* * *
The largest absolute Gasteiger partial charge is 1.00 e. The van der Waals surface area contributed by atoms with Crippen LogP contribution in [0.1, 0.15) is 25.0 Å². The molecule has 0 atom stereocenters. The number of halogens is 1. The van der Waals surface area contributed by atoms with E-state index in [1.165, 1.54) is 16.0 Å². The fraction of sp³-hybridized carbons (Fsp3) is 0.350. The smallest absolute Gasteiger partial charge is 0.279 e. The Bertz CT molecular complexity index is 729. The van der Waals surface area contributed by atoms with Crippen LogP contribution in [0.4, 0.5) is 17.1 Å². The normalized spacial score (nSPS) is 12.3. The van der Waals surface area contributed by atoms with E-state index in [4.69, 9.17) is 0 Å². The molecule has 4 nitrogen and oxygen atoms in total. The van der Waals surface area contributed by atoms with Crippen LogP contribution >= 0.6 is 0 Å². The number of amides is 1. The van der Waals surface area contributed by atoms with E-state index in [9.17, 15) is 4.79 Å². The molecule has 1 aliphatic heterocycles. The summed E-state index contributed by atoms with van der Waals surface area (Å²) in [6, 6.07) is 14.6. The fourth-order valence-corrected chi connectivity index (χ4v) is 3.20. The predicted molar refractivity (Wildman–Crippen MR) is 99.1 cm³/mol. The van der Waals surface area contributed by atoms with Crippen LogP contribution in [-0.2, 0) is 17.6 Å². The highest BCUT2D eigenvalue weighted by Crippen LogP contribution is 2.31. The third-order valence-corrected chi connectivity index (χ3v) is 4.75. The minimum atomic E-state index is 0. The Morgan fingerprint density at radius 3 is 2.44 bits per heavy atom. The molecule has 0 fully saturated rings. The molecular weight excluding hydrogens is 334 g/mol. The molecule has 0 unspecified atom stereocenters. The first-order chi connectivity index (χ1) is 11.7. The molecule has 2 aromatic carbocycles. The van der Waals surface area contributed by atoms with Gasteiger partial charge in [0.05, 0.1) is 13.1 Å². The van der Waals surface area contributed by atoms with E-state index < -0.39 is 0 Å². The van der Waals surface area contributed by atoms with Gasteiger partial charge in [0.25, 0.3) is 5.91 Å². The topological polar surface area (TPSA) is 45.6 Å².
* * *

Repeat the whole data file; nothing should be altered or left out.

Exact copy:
The largest absolute Gasteiger partial charge is 1.00 e. The van der Waals surface area contributed by atoms with Crippen LogP contribution in [0.1, 0.15) is 25.0 Å². The molecule has 0 atom stereocenters. The number of halogens is 1. The van der Waals surface area contributed by atoms with E-state index in [1.165, 1.54) is 16.0 Å². The fraction of sp³-hybridized carbons (Fsp3) is 0.350. The smallest absolute Gasteiger partial charge is 0.279 e. The Bertz CT molecular complexity index is 729. The van der Waals surface area contributed by atoms with Crippen LogP contribution in [0.4, 0.5) is 17.1 Å². The normalized spacial score (nSPS) is 12.3. The van der Waals surface area contributed by atoms with E-state index in [4.69, 9.17) is 0 Å². The molecule has 4 nitrogen and oxygen atoms in total. The van der Waals surface area contributed by atoms with Crippen LogP contribution >= 0.6 is 0 Å². The number of amides is 1. The van der Waals surface area contributed by atoms with E-state index in [9.17, 15) is 4.79 Å². The molecule has 1 aliphatic heterocycles. The summed E-state index contributed by atoms with van der Waals surface area (Å²) in [6, 6.07) is 14.6. The fourth-order valence-corrected chi connectivity index (χ4v) is 3.20. The predicted molar refractivity (Wildman–Crippen MR) is 99.1 cm³/mol. The van der Waals surface area contributed by atoms with Crippen LogP contribution in [-0.2, 0) is 17.6 Å². The highest BCUT2D eigenvalue weighted by Crippen LogP contribution is 2.31. The third-order valence-corrected chi connectivity index (χ3v) is 4.75. The minimum atomic E-state index is 0. The Morgan fingerprint density at radius 3 is 2.44 bits per heavy atom. The molecule has 0 fully saturated rings. The molecular weight excluding hydrogens is 334 g/mol. The molecule has 0 unspecified atom stereocenters. The first-order chi connectivity index (χ1) is 11.7. The molecule has 2 aromatic carbocycles. The van der Waals surface area contributed by atoms with Gasteiger partial charge in [0.05, 0.1) is 13.1 Å². The van der Waals surface area contributed by atoms with E-state index < -0.39 is 0 Å². The van der Waals surface area contributed by atoms with Gasteiger partial charge in [0.25, 0.3) is 5.91 Å². The topological polar surface area (TPSA) is 45.6 Å².